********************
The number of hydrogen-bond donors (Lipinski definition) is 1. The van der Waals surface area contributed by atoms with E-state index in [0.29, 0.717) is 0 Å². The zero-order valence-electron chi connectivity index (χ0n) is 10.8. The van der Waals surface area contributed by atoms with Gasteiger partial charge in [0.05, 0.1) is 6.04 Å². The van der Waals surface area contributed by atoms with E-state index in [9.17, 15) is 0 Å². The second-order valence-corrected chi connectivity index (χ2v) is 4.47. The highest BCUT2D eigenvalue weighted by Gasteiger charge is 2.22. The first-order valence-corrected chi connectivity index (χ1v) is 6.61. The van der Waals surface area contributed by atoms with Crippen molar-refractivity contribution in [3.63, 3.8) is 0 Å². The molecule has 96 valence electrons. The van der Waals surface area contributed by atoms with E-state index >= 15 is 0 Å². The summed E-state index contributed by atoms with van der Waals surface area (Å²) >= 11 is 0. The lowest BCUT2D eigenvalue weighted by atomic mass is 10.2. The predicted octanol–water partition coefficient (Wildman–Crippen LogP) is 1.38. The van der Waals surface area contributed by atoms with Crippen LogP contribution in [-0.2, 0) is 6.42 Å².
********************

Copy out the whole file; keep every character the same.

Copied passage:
The number of hydrogen-bond donors (Lipinski definition) is 1. The van der Waals surface area contributed by atoms with E-state index in [0.29, 0.717) is 0 Å². The zero-order valence-electron chi connectivity index (χ0n) is 10.8. The van der Waals surface area contributed by atoms with Gasteiger partial charge in [0.05, 0.1) is 6.04 Å². The van der Waals surface area contributed by atoms with E-state index in [9.17, 15) is 0 Å². The second-order valence-corrected chi connectivity index (χ2v) is 4.47. The highest BCUT2D eigenvalue weighted by Gasteiger charge is 2.22. The first-order valence-corrected chi connectivity index (χ1v) is 6.61. The van der Waals surface area contributed by atoms with Crippen molar-refractivity contribution in [3.63, 3.8) is 0 Å². The molecule has 96 valence electrons. The van der Waals surface area contributed by atoms with E-state index >= 15 is 0 Å². The summed E-state index contributed by atoms with van der Waals surface area (Å²) >= 11 is 0. The lowest BCUT2D eigenvalue weighted by atomic mass is 10.2. The predicted octanol–water partition coefficient (Wildman–Crippen LogP) is 1.38. The van der Waals surface area contributed by atoms with Crippen LogP contribution in [-0.2, 0) is 6.42 Å².